'Art? What has art ever done for us as a family?'
In the First World War, artist-soldier Joseph Gray drew and painted scenes of battle, his illustrations appearing in the popular press and his canvases sold to museums. But after struggling through the next decade and facing the threat of another war, Joseph had found a secret new calling: the art of camouflage.
As he went from representing reality to disguising it, Joseph's growing interest in camouflage concealed another, deeper subterfuge. He was leading a double life, and would eventually leave his family for the woman that he loved.
Joseph Gray's Camouflage is a multi-layered story of art, war, love and deception. Beyond attempting to pin down the image of a man who eludes us at every turn, it also traces the development of camouflage between the two wars and shines a light on the unlikely band of artists who made it happen.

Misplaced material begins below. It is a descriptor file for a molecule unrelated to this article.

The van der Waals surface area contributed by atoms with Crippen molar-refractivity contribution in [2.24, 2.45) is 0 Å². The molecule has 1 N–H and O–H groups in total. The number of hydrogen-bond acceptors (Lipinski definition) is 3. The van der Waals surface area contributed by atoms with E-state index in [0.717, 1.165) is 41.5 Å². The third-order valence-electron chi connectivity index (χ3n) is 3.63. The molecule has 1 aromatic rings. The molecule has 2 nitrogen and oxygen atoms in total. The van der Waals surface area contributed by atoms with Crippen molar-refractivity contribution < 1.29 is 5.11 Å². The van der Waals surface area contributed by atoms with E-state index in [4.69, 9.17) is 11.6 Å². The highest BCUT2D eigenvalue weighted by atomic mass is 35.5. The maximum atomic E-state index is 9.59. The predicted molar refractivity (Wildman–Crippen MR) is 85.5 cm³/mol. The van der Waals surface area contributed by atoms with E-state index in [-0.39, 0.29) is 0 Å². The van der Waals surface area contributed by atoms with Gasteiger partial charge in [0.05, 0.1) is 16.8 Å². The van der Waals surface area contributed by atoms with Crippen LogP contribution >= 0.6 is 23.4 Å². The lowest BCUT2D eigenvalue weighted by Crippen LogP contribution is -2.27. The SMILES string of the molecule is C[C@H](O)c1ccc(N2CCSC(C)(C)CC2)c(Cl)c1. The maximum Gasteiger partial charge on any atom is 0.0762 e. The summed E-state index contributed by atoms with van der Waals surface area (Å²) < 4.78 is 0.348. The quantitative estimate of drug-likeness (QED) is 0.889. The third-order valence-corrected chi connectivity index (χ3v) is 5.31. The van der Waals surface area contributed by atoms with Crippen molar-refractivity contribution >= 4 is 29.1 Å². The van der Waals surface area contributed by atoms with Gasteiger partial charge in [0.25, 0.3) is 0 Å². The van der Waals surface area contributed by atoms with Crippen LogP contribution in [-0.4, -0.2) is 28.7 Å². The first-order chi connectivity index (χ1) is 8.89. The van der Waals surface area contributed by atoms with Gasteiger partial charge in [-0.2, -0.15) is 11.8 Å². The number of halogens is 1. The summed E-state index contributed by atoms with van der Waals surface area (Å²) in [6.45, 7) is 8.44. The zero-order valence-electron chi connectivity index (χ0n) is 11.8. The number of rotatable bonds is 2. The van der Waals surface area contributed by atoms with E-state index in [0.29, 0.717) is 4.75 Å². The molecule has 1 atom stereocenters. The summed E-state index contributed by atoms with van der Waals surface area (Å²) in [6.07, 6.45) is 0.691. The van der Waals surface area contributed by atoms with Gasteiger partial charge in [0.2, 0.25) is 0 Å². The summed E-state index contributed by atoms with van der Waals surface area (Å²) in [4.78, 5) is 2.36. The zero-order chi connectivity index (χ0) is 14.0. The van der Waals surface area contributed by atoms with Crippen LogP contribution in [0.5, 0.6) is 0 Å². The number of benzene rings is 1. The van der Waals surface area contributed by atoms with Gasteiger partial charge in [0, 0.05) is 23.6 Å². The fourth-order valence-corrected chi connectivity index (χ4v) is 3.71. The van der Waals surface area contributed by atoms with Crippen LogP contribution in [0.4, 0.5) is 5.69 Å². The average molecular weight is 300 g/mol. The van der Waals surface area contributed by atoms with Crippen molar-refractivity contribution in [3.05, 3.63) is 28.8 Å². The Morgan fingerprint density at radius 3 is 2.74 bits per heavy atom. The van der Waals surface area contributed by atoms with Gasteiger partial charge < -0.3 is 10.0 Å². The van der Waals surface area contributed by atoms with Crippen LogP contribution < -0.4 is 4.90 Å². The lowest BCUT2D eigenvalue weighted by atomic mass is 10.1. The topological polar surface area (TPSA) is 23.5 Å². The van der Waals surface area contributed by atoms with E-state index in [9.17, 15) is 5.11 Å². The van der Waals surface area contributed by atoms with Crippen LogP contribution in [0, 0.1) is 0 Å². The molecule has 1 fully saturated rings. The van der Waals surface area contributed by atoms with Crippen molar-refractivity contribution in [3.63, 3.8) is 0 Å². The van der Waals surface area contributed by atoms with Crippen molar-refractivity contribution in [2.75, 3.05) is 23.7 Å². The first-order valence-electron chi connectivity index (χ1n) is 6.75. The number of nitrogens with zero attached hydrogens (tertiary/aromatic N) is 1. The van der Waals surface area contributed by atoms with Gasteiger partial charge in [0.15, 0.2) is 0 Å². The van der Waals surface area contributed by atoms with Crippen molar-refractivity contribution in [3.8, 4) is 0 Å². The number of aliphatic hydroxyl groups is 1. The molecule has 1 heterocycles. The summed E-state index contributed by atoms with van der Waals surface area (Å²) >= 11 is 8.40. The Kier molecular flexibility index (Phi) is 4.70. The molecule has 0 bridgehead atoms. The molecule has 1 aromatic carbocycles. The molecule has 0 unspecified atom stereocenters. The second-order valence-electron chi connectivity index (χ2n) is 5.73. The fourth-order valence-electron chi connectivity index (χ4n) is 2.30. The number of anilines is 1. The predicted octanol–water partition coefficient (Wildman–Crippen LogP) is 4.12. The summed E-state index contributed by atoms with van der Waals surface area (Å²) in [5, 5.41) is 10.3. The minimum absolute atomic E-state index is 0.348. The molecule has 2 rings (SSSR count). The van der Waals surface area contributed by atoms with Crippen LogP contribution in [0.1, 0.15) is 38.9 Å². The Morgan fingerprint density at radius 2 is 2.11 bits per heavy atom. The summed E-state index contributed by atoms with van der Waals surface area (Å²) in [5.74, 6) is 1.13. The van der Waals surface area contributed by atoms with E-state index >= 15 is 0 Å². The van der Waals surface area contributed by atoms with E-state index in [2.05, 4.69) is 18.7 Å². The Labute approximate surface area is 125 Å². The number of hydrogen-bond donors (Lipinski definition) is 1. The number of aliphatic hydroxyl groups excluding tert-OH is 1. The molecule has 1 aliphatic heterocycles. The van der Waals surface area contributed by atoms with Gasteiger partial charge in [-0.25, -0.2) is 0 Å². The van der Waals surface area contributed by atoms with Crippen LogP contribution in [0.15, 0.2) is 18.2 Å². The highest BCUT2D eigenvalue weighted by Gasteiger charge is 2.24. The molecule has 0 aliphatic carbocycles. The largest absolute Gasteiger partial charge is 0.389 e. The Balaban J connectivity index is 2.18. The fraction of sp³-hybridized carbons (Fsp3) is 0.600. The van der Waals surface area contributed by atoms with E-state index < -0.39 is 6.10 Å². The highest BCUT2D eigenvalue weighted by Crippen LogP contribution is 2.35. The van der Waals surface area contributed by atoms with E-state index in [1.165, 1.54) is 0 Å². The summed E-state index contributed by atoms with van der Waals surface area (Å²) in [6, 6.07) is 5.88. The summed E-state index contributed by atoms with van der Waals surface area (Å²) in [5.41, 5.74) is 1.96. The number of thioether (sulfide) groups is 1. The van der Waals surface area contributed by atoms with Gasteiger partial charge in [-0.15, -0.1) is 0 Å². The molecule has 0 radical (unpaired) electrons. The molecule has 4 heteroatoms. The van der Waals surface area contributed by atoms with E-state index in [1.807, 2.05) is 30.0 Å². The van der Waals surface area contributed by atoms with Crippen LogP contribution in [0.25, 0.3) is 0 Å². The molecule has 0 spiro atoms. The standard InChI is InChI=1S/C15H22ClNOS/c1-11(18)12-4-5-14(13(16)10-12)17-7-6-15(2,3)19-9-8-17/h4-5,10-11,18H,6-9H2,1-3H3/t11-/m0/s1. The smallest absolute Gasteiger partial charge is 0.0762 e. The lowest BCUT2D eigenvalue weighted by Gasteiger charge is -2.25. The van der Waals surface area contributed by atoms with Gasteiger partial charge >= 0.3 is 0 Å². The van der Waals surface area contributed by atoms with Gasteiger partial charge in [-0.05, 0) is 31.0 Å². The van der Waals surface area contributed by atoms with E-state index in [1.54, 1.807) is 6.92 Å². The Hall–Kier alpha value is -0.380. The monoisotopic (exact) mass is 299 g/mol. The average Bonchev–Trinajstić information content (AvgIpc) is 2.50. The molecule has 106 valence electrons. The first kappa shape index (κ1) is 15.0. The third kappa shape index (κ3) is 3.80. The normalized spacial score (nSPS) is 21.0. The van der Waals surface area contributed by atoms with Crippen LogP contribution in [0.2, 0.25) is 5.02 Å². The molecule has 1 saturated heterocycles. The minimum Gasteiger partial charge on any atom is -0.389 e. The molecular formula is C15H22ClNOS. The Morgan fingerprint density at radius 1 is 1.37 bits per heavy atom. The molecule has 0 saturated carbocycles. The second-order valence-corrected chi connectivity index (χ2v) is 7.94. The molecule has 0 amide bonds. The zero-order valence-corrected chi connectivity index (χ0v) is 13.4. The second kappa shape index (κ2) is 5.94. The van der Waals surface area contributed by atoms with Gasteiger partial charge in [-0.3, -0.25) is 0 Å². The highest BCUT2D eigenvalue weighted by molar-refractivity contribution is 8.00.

Though private letters, diaries, archives and interviews Joseph's great-granddaughter Mary Horlock pieces together the truth that was once lost, and brings his far-from-ordinary life back into focus.